2. I've also been using it well past the sell-by date in my baking to no ill effect. I shake it and smell it, but maybe I should be tasting it too.

                    1 Reply
                    1. re: julesrules

                      It'll taste scary if it's bad. No matter what, it can't hurt you. I'd say it could last a month.

                    2. I've never tasted buttermilk, so I'm not sure what sort of flavor constitutes "bad." I've got some buttermilk here for the first time ever but I'm not sure if I can use it. The sell-by date was Nov 10 and it is now Jan 1. I've read what other people are saying here, and I don't see any lumps in this old stuff...just looks smooth. So do you think it's safe as long as I only bake with it??

                      1. I've heard some people make more buttermilk by adding more milk to a little leftover buttermilk and letting the bacteria do their thing in the fridge. As to how much of each part and how long, I am not sure. I have some propagated in the fridge since before Thanksgiving and I'm a little afraid to take a look.

                        1 Reply
                        1. re: vsoy

                          Ok, just cleaned out the fridge, wiping down shelves, throwing out ancient condiments and I bravely peeked in the buttermilk carton. It didn't smell bad, but I saw a small, dark furry mold growing on the wall of the carton. So much for that experiment :P

                        2. So here's a different(but related)question--what's the word re freezing buttermilk, when you've only used part of a carton for that banana bread recipe?

                          1. I drink lots of buttermilk so I ought to know. Ive had buttermilk well over 2 weeks beyond the carton date and it's still good.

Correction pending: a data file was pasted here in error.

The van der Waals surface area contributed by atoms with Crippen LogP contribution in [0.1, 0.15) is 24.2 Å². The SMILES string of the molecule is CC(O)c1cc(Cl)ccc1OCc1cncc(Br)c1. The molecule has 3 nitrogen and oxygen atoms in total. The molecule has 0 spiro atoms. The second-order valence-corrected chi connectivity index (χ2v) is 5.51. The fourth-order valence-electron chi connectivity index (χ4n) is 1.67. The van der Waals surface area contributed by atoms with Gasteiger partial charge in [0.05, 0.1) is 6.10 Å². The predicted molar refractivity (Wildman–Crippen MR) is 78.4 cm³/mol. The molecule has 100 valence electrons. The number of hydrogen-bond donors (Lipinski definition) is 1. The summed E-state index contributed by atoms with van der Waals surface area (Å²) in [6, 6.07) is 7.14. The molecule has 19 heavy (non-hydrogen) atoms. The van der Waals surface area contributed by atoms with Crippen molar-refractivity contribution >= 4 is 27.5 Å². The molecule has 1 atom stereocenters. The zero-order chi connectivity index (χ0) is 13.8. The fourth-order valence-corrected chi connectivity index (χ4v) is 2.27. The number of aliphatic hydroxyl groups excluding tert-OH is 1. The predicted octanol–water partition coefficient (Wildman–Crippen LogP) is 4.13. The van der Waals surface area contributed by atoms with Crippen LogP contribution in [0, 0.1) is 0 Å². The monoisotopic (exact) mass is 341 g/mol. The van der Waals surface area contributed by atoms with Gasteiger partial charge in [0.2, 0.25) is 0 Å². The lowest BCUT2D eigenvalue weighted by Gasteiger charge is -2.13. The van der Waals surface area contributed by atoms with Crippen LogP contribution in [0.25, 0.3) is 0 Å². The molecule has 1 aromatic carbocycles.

1. I desperately wanted to make some cornbread, but I neglected to purchase a new container of buttermilk while I was out this evening. My buttermilk in the fridge has a date of 12/5/06 on it. It smells the same to me as it always has (stinky & soured). My question is - can I still use this "expired" buttermilk in my cornbread? I definitely don't want to taste the stuff - if it tastes like smells, my pregnancy morning sickness may kick in high gear!

                              1. If it looks like cottage cheese and it's suppose to be buttermilk....might be a tad OFF hahahahaha :-)

                                1. My buttermilk (just opened well before expiration date) has orange spots floating all over it. smells okay but looks freaky. What up?

                                  11 Replies
                                  1. re: MarshmellowFlu

                                    I seem to recall that in the past sometimes buttermilk has been offered with "butter bits," little yellow chunks floating around in it--purely a marketing gimmick of course. Could that be what it is?

                                    As stated by others previously in this thread, buttermilk is actually good well beyond its pull date, so there no reason to think yours, which hasn't reached its pull date, isn't fine. Anyway, all milk products are supposed to be good several days past their pull dates, which are actually sell by dates not use by dates. And buttermilk is a cultured milk product (like yoghurt, sour cream, cottage cheese, cream cheese, etc.), and cultured products, having already been transformed by bacterial action, last a lot longer than fresh products such as milk. I have used buttermilk a month or more past its date and the results have been fine. Unopened, cultured products should last 4-6 weeks past date without problems.

                                    So you should be good.